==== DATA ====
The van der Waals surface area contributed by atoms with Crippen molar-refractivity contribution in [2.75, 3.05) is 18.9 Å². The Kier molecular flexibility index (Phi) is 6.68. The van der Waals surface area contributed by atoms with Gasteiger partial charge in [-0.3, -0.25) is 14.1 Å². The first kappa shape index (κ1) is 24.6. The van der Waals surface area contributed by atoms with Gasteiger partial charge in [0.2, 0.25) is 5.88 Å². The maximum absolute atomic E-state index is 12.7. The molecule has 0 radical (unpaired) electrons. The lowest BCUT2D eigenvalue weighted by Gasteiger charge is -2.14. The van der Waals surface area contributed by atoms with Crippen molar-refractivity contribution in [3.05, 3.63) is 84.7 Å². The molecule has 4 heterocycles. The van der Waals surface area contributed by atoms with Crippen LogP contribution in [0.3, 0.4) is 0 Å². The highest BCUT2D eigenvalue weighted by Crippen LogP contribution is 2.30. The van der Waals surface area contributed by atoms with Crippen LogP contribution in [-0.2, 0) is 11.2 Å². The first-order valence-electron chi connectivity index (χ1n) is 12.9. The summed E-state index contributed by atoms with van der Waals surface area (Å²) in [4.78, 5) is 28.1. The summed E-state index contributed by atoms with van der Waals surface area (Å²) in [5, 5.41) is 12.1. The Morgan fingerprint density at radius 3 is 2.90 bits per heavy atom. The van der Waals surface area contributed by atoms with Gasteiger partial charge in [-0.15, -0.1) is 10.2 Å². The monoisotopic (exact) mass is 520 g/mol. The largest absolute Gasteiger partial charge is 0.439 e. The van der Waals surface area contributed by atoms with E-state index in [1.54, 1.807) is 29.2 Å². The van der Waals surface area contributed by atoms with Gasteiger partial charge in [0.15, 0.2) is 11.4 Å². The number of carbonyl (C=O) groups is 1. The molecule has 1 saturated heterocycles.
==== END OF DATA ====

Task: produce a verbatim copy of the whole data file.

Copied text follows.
The van der Waals surface area contributed by atoms with Crippen molar-refractivity contribution in [2.75, 3.05) is 18.9 Å². The Kier molecular flexibility index (Phi) is 6.68. The van der Waals surface area contributed by atoms with Gasteiger partial charge in [-0.3, -0.25) is 14.1 Å². The first kappa shape index (κ1) is 24.6. The van der Waals surface area contributed by atoms with Gasteiger partial charge in [0.2, 0.25) is 5.88 Å². The maximum absolute atomic E-state index is 12.7. The molecule has 0 radical (unpaired) electrons. The lowest BCUT2D eigenvalue weighted by Gasteiger charge is -2.14. The van der Waals surface area contributed by atoms with Crippen molar-refractivity contribution in [3.05, 3.63) is 84.7 Å². The molecule has 4 heterocycles. The van der Waals surface area contributed by atoms with Crippen LogP contribution in [0.3, 0.4) is 0 Å². The highest BCUT2D eigenvalue weighted by Crippen LogP contribution is 2.30. The van der Waals surface area contributed by atoms with Crippen LogP contribution in [-0.2, 0) is 11.2 Å². The first-order valence-electron chi connectivity index (χ1n) is 12.9. The summed E-state index contributed by atoms with van der Waals surface area (Å²) in [4.78, 5) is 28.1. The summed E-state index contributed by atoms with van der Waals surface area (Å²) in [5, 5.41) is 12.1. The Morgan fingerprint density at radius 3 is 2.90 bits per heavy atom. The van der Waals surface area contributed by atoms with Gasteiger partial charge in [-0.15, -0.1) is 10.2 Å². The monoisotopic (exact) mass is 520 g/mol. The largest absolute Gasteiger partial charge is 0.439 e. The van der Waals surface area contributed by atoms with E-state index in [1.54, 1.807) is 29.2 Å². The van der Waals surface area contributed by atoms with Gasteiger partial charge in [0.15, 0.2) is 11.4 Å². The number of carbonyl (C=O) groups is 1. The molecule has 1 saturated heterocycles.